It is noon almost, the heat over bearing. I make a quick calculation. Would it be worth the gamble were I to manage the river crossing now ? It would take me an hour to the other side of the river & another hour to the southern most tip of the island. I had been on the road for 5 hours already. There is also the matter of return. To journey back before the various river crossings close & before the last bus departs from Namkhana. There is always the option of staying back for the night but what if there is a ‘No Singles’ policy in place here also?

Standing in line I make up my mind. It is impossible to turn around & walk back because the chanting crowd behind me is humongous. So I simply squeeze myself between the barricades & ouch …land safely  on the other side.

Gangasagar, for me was never meant to be.

My free advice to those who may care to listen. Visit the islands if you must. And only if you are already in the general vicinity. No point scampering across  half the globe. My visit was interesting but a tad of a let down. The downside of living by books & dreams I suppose. ‘The Hungry Tide’ being the culprit in this instance.

Dec 2012

a motor van

a motor van

Bakkhali Tourist Lodge

Bakkhali Tourist Lodge

jostling for Nirvana

jostling for Nirvana


enjoying the chill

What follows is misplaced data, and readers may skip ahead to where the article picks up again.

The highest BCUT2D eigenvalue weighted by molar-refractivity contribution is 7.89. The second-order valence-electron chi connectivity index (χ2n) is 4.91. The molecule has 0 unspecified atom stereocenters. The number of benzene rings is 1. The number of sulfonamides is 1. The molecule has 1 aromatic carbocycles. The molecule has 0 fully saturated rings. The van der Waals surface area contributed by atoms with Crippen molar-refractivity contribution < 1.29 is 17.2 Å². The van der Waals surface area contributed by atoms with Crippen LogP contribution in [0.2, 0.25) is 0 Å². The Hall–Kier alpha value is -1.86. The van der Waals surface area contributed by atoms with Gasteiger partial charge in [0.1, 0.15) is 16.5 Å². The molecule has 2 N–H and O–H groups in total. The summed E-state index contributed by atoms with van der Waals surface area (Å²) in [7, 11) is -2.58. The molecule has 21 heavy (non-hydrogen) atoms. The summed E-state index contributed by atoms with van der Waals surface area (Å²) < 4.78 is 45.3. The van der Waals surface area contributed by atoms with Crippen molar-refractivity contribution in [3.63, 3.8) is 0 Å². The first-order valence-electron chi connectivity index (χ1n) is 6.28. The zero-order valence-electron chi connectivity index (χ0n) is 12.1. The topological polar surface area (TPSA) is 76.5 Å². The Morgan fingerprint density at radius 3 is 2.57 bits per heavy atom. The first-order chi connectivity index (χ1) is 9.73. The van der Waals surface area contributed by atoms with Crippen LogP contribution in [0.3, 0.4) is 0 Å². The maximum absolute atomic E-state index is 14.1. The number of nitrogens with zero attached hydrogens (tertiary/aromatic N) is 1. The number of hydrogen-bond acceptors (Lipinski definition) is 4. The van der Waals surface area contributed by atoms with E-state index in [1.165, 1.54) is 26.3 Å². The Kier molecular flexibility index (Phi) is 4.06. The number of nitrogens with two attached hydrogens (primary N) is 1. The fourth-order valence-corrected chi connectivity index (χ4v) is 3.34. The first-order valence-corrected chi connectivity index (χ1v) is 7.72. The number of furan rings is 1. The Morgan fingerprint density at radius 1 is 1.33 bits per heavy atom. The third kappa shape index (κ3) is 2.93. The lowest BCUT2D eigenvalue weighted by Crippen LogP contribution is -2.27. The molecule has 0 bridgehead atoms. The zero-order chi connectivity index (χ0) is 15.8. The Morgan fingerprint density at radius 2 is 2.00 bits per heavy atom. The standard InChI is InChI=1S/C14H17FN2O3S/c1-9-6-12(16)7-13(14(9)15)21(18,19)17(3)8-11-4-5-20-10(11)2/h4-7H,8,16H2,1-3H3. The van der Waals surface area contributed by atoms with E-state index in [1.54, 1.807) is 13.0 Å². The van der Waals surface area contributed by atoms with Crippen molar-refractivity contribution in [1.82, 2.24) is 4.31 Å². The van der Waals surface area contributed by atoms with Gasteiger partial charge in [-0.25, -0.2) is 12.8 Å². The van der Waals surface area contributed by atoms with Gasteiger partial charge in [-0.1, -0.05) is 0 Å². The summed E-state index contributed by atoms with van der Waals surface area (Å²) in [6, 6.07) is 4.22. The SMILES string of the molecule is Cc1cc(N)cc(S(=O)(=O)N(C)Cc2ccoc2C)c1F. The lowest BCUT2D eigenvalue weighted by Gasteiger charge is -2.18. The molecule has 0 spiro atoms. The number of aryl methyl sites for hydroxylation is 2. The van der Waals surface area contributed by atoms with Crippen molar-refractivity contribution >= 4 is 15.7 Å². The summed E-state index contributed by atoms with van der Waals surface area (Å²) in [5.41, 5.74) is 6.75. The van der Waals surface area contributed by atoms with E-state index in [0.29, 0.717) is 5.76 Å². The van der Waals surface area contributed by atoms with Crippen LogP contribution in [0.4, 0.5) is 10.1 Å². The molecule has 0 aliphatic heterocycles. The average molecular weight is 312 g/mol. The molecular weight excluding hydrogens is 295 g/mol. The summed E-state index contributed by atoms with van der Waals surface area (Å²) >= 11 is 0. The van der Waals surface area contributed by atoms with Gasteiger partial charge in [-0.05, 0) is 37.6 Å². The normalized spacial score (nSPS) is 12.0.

enjoying the chill







The same shit – another day

Athens  May 15,1997  Forget the housework and come to Greece. I spent 9 awesome days here soaking in  the atmosphere in a lazy /hazy kind of way Be it weather, food,wine,culture. Or people most of all.  It was delightful in a hedonistic kind of way. And the  Mediterranean It was ………the bluest of things blue.  

In the midst of it was one onerous task to perform, which was to reconfirm our onward tickets  to Tel Aviv  – with El Al of course . And going by past experience the sooner this was done the better. The tourist  information booth gave us a listing of all the airline offices and  all except    El Al had addresses on a prominent street in the heart of town. Theirs was in some dark secluded corner in a remote part of town. We located the building & laughed our way up on the lift for there was neither a sign nor a clue and when the lift halted which was in the middle of a nowhere kind of landing the doors remained locked & barred for quite a while before opening mysteriously. Facing us was a door  that was electronically secured. After pressing the buzzer & a little bit of an exchange with somebody on the other side of the wall we were  allowed to enter. Our tickets reconfirmed. Check in instructions reiterated. Everything is cold, courteous & efficient. There are cctv cameras around. Gawd ! our every move was watched. Wonder what they made of the laughter. This is paranoia  at its worst ( especially if you remember it is pre 9/11)